Today, in case you didn't know, is Mothers' Day (feel free to move the apostrophe, but be quick and quiet about it). This is a day on which we recognize the importance of mothers et cetera, et cetera. We give flowers (dead, dead flowers), we send cards (dead trees and prepackaged sentimentality), make breakfast in bed (when she would rather be asleep) and we celebrate her in meaningless and often intrusive ways.
Yay, I guess.
But what is Mothers' Day all about? I have been doing some thinking about this (always a dangerous practice) and I have come to a realization -- that MD is actually a highly spiritually and philosophically important day. We gloss over this aspect of it because it gives people headaches. Fortunately, I have already taken something to stave off the headache so I will tackle the issue "head on" for all you sensitive folk out there.
Here is a true fact: I exist.
I won't tread out Descartes' logical exercise proving his own existence, or paraphrase it in some cutesy "I blog therefore I am." Instead I will take a different approach -- I exist because a whole bunch of years ago, my mom allowed me to exist. She carried me in her womb, birthed me and then chose not to leave me on a hilltop with a spike through my feet (this was NOT Sparta). I owe certain stuff to my 1st grade teacher. I owe some stuff to my dentist. But to my mom? I owe my own very presence here on the planet. To compound this, had I not been born, odds are, I would not have gotten married, nor had children of my own. Their existence -- their simple presence on the planet, is due directly to the actions of my mother. So to acknowledge her simply as my own source of being is not enough; I have to point out how she enabled my children (whom I, at least today, really do like) to come into being.
Mothers' Day is, then, a day of existential awareness. A day of recognizing the local creator and putting our own existence into a larger context. Even if I am in control of so much in my life, there is some stuff I just can't take credit for. I did not create me. I wasn't even there when it happened. The day forces me to consider what would have happened if the miracle of the womb had not happened all those years ago. I have to think about a world without me and there is nothing more profound, or inducing of humility and praise than that. Veteran's Day? Sure, I appreciate their sacrifice so that I could live AS AN AMERICAN, or Valentines Day where I might celebrate being loved. But these are not celebrations which call forth the basis of my being. In a sense, this taps into the rabbinic understanding of the precise wording of the commandment to honors one's parents. The talmud (Kiddushin 30b) places the parents on the level of god as partners in creation. Mothers' Day needs to be a day of elevating mom and remembering her position as a creator -- responsible for something larger than Band-Aids, carpools and PB+J sandwiches.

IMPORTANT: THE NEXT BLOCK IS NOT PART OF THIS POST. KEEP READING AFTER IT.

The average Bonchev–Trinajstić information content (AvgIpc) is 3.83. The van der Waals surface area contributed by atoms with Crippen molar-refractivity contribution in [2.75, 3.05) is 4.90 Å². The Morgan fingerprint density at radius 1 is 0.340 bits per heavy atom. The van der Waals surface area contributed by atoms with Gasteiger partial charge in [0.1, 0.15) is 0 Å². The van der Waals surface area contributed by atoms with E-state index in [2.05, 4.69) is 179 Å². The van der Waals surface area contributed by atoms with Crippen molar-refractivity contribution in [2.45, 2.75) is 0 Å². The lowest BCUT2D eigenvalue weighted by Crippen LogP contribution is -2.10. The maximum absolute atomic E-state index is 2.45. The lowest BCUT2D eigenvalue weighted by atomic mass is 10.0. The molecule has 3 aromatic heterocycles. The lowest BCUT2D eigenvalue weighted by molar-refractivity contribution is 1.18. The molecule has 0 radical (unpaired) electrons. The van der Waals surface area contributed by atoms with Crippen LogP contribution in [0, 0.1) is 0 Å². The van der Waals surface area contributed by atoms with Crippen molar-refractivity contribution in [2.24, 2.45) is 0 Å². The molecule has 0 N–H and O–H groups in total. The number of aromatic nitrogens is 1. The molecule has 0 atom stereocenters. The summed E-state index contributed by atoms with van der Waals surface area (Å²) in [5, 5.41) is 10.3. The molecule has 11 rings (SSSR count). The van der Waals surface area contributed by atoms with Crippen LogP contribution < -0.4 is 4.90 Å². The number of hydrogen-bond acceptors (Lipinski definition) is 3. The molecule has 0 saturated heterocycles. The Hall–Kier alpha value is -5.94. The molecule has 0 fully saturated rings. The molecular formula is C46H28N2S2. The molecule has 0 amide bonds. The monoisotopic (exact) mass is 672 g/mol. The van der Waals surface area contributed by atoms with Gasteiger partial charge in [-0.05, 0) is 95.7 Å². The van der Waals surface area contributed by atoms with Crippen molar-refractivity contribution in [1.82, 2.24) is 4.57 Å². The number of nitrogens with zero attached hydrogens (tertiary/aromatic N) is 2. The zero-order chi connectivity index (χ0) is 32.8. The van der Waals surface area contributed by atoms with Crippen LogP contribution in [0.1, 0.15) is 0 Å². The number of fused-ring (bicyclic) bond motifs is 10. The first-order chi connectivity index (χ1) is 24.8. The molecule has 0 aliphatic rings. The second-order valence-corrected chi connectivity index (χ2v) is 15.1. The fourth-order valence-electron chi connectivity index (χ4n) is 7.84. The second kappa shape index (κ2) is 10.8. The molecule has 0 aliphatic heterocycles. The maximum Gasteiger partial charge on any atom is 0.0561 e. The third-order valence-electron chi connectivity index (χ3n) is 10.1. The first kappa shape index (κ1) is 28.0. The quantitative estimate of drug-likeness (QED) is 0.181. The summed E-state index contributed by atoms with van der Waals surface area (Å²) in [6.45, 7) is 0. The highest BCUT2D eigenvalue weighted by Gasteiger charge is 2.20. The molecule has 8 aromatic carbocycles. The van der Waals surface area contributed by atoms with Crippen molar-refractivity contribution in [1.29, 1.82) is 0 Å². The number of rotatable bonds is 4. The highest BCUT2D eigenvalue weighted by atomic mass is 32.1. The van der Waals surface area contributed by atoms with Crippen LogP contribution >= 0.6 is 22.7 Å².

So what about Fathers' Day? Isn't that on the same level in terms of the absolute awareness of the tenuousness of my own existence? In that talmudic sense, surely, but on the more immediate level, I think not, and I speak as a father. Yes, we all must appreciate our fathers and acknowledge that they had some role in our existence but I think I speak for many men when I admit that, had my wife not chosen me, she could have snagged a whole bunch of different guys. Had I not hooked her, I'd still be fishing with an empty basket. My kids might not have been my kids and might be asking some other guy for $20 right now. It was her decision which let them exist and be related to me. So we can all say thanks to dad, but he knows in his heart that mom is the reason that the kids turned out the way they did -- as human beings and not as not-human-beings. At least in my case, I'd like to think.
So today, I look towards my mom and say not just "Happy Mothers' Day" but "thank you mom for allowing me to be alive. If I weren't alive right now, I certainly would not be enjoying being alive nearly as much. You are my favorite mom because you had me as your kid and you are my mom and if things were different, well, that'd just be not what it is now and I wouldn't be writing this." And to my wife, I really need to be saying "Thanks for giving ME children, and not some other guy because I like that my kids are my kids with you. You are the best mom in this family because you are the one who had babies and stuff and that's pretty righteous of you."